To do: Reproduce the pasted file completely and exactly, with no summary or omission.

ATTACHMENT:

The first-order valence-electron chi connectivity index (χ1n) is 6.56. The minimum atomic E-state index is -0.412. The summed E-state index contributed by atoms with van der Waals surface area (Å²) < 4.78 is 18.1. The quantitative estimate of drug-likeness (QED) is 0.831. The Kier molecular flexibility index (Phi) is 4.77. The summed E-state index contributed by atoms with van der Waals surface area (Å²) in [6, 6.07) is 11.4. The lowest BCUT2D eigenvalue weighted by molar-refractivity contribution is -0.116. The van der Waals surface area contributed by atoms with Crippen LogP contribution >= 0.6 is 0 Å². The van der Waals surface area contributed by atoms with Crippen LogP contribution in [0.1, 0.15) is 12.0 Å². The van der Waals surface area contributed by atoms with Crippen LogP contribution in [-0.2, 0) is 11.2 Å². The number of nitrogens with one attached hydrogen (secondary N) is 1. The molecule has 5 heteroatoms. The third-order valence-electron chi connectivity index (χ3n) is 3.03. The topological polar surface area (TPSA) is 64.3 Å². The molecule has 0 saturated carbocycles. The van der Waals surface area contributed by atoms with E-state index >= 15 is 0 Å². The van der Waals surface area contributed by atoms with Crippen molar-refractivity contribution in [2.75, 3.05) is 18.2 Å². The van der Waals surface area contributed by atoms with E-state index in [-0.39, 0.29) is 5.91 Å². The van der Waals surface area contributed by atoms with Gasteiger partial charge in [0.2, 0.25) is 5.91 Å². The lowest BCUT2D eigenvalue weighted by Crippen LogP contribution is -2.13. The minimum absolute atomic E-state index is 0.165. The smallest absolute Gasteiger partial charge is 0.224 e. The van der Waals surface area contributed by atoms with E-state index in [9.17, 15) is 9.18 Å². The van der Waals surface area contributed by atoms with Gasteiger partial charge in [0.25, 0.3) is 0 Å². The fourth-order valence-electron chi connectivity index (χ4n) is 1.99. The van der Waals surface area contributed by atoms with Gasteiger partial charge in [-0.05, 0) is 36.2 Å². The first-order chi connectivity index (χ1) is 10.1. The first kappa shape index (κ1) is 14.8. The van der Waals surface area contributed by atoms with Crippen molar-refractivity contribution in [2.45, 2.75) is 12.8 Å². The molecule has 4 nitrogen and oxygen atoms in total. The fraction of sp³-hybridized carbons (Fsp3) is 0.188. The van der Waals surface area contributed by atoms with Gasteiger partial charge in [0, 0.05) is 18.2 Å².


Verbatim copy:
The first-order valence-electron chi connectivity index (χ1n) is 6.56. The minimum atomic E-state index is -0.412. The summed E-state index contributed by atoms with van der Waals surface area (Å²) < 4.78 is 18.1. The quantitative estimate of drug-likeness (QED) is 0.831. The Kier molecular flexibility index (Phi) is 4.77. The summed E-state index contributed by atoms with van der Waals surface area (Å²) in [6, 6.07) is 11.4. The lowest BCUT2D eigenvalue weighted by molar-refractivity contribution is -0.116. The van der Waals surface area contributed by atoms with Crippen LogP contribution >= 0.6 is 0 Å². The van der Waals surface area contributed by atoms with Crippen LogP contribution in [0.1, 0.15) is 12.0 Å². The van der Waals surface area contributed by atoms with Crippen LogP contribution in [-0.2, 0) is 11.2 Å². The number of nitrogens with one attached hydrogen (secondary N) is 1. The molecule has 5 heteroatoms. The third-order valence-electron chi connectivity index (χ3n) is 3.03. The topological polar surface area (TPSA) is 64.3 Å². The molecule has 0 saturated carbocycles. The van der Waals surface area contributed by atoms with E-state index >= 15 is 0 Å². The van der Waals surface area contributed by atoms with Crippen molar-refractivity contribution in [2.75, 3.05) is 18.2 Å². The van der Waals surface area contributed by atoms with E-state index in [-0.39, 0.29) is 5.91 Å². The van der Waals surface area contributed by atoms with Gasteiger partial charge in [0.2, 0.25) is 5.91 Å². The lowest BCUT2D eigenvalue weighted by Crippen LogP contribution is -2.13. The minimum absolute atomic E-state index is 0.165. The smallest absolute Gasteiger partial charge is 0.224 e. The van der Waals surface area contributed by atoms with E-state index in [9.17, 15) is 9.18 Å². The van der Waals surface area contributed by atoms with Gasteiger partial charge in [0.25, 0.3) is 0 Å². The fourth-order valence-electron chi connectivity index (χ4n) is 1.99. The van der Waals surface area contributed by atoms with Gasteiger partial charge in [-0.05, 0) is 36.2 Å². The first-order chi connectivity index (χ1) is 10.1. The first kappa shape index (κ1) is 14.8. The van der Waals surface area contributed by atoms with Crippen molar-refractivity contribution in [2.45, 2.75) is 12.8 Å². The molecule has 4 nitrogen and oxygen atoms in total. The fraction of sp³-hybridized carbons (Fsp3) is 0.188. The van der Waals surface area contributed by atoms with Gasteiger partial charge in [0, 0.05) is 18.2 Å².